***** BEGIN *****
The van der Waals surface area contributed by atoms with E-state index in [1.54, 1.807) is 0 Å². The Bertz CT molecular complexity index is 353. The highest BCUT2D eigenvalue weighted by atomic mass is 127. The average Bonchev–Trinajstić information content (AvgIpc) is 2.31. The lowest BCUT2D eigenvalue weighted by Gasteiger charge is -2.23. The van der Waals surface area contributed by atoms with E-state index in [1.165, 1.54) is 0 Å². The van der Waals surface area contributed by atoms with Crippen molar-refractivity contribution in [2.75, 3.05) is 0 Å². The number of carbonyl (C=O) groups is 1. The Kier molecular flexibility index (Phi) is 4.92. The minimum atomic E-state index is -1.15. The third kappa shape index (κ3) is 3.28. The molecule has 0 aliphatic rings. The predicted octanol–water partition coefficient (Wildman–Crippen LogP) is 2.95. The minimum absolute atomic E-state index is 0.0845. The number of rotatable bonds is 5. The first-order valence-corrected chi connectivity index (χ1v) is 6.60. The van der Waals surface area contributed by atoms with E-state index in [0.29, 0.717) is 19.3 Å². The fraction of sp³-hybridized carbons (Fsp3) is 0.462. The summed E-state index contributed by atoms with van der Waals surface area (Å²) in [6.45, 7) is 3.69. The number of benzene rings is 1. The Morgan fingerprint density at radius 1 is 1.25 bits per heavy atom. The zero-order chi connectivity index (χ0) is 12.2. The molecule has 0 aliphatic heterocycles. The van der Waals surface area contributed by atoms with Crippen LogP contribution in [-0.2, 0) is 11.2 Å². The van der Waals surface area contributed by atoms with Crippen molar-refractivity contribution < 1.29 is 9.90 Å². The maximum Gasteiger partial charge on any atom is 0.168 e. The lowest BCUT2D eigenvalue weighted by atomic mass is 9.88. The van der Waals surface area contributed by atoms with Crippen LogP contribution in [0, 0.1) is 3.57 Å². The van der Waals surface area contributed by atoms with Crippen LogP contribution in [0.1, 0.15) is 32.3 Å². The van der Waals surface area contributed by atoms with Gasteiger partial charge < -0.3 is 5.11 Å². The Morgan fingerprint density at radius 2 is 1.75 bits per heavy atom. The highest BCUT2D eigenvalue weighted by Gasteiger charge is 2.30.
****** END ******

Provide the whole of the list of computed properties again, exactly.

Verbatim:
The van der Waals surface area contributed by atoms with E-state index in [1.54, 1.807) is 0 Å². The Bertz CT molecular complexity index is 353. The highest BCUT2D eigenvalue weighted by atomic mass is 127. The average Bonchev–Trinajstić information content (AvgIpc) is 2.31. The lowest BCUT2D eigenvalue weighted by Gasteiger charge is -2.23. The van der Waals surface area contributed by atoms with E-state index in [1.165, 1.54) is 0 Å². The van der Waals surface area contributed by atoms with Crippen molar-refractivity contribution in [2.75, 3.05) is 0 Å². The number of carbonyl (C=O) groups is 1. The Kier molecular flexibility index (Phi) is 4.92. The minimum atomic E-state index is -1.15. The third kappa shape index (κ3) is 3.28. The molecule has 0 aliphatic rings. The predicted octanol–water partition coefficient (Wildman–Crippen LogP) is 2.95. The minimum absolute atomic E-state index is 0.0845. The number of rotatable bonds is 5. The first-order valence-corrected chi connectivity index (χ1v) is 6.60. The van der Waals surface area contributed by atoms with E-state index in [0.29, 0.717) is 19.3 Å². The fraction of sp³-hybridized carbons (Fsp3) is 0.462. The summed E-state index contributed by atoms with van der Waals surface area (Å²) in [6.45, 7) is 3.69. The number of benzene rings is 1. The Morgan fingerprint density at radius 1 is 1.25 bits per heavy atom. The zero-order chi connectivity index (χ0) is 12.2. The molecule has 0 aliphatic heterocycles. The van der Waals surface area contributed by atoms with Crippen LogP contribution in [-0.2, 0) is 11.2 Å². The van der Waals surface area contributed by atoms with Crippen molar-refractivity contribution < 1.29 is 9.90 Å². The maximum Gasteiger partial charge on any atom is 0.168 e. The lowest BCUT2D eigenvalue weighted by atomic mass is 9.88. The van der Waals surface area contributed by atoms with Crippen LogP contribution in [0, 0.1) is 3.57 Å². The van der Waals surface area contributed by atoms with Crippen LogP contribution in [0.1, 0.15) is 32.3 Å². The van der Waals surface area contributed by atoms with Gasteiger partial charge < -0.3 is 5.11 Å². The Morgan fingerprint density at radius 2 is 1.75 bits per heavy atom. The highest BCUT2D eigenvalue weighted by Gasteiger charge is 2.30.